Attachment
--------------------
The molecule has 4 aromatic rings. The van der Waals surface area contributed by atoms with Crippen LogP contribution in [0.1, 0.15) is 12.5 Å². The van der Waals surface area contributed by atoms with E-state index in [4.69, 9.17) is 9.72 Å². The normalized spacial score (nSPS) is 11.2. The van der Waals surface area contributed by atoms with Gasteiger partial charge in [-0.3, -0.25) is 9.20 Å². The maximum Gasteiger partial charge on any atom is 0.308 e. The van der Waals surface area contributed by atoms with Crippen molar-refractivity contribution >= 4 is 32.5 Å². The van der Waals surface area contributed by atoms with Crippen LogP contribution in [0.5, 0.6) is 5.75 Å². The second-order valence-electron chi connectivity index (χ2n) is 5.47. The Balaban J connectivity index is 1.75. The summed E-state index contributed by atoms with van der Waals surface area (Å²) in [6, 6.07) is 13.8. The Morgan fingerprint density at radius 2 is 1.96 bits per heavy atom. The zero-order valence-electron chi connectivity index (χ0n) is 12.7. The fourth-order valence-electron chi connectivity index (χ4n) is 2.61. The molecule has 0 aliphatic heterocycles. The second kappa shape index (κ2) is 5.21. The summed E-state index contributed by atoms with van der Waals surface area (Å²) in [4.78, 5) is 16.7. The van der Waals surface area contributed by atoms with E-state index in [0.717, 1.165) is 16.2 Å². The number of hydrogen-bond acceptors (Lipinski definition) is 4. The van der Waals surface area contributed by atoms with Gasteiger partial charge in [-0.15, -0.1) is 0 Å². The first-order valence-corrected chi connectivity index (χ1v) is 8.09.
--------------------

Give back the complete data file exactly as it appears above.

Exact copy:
The molecule has 4 aromatic rings. The van der Waals surface area contributed by atoms with Crippen LogP contribution in [0.1, 0.15) is 12.5 Å². The van der Waals surface area contributed by atoms with E-state index in [4.69, 9.17) is 9.72 Å². The normalized spacial score (nSPS) is 11.2. The van der Waals surface area contributed by atoms with Gasteiger partial charge in [-0.3, -0.25) is 9.20 Å². The maximum Gasteiger partial charge on any atom is 0.308 e. The van der Waals surface area contributed by atoms with Crippen molar-refractivity contribution >= 4 is 32.5 Å². The van der Waals surface area contributed by atoms with Crippen LogP contribution in [0.5, 0.6) is 5.75 Å². The second-order valence-electron chi connectivity index (χ2n) is 5.47. The Balaban J connectivity index is 1.75. The summed E-state index contributed by atoms with van der Waals surface area (Å²) in [6, 6.07) is 13.8. The Morgan fingerprint density at radius 2 is 1.96 bits per heavy atom. The zero-order valence-electron chi connectivity index (χ0n) is 12.7. The fourth-order valence-electron chi connectivity index (χ4n) is 2.61. The molecule has 0 aliphatic heterocycles. The second kappa shape index (κ2) is 5.21. The summed E-state index contributed by atoms with van der Waals surface area (Å²) in [4.78, 5) is 16.7. The van der Waals surface area contributed by atoms with E-state index in [0.717, 1.165) is 16.2 Å². The number of hydrogen-bond acceptors (Lipinski definition) is 4. The van der Waals surface area contributed by atoms with Gasteiger partial charge in [-0.15, -0.1) is 0 Å². The first-order valence-corrected chi connectivity index (χ1v) is 8.09.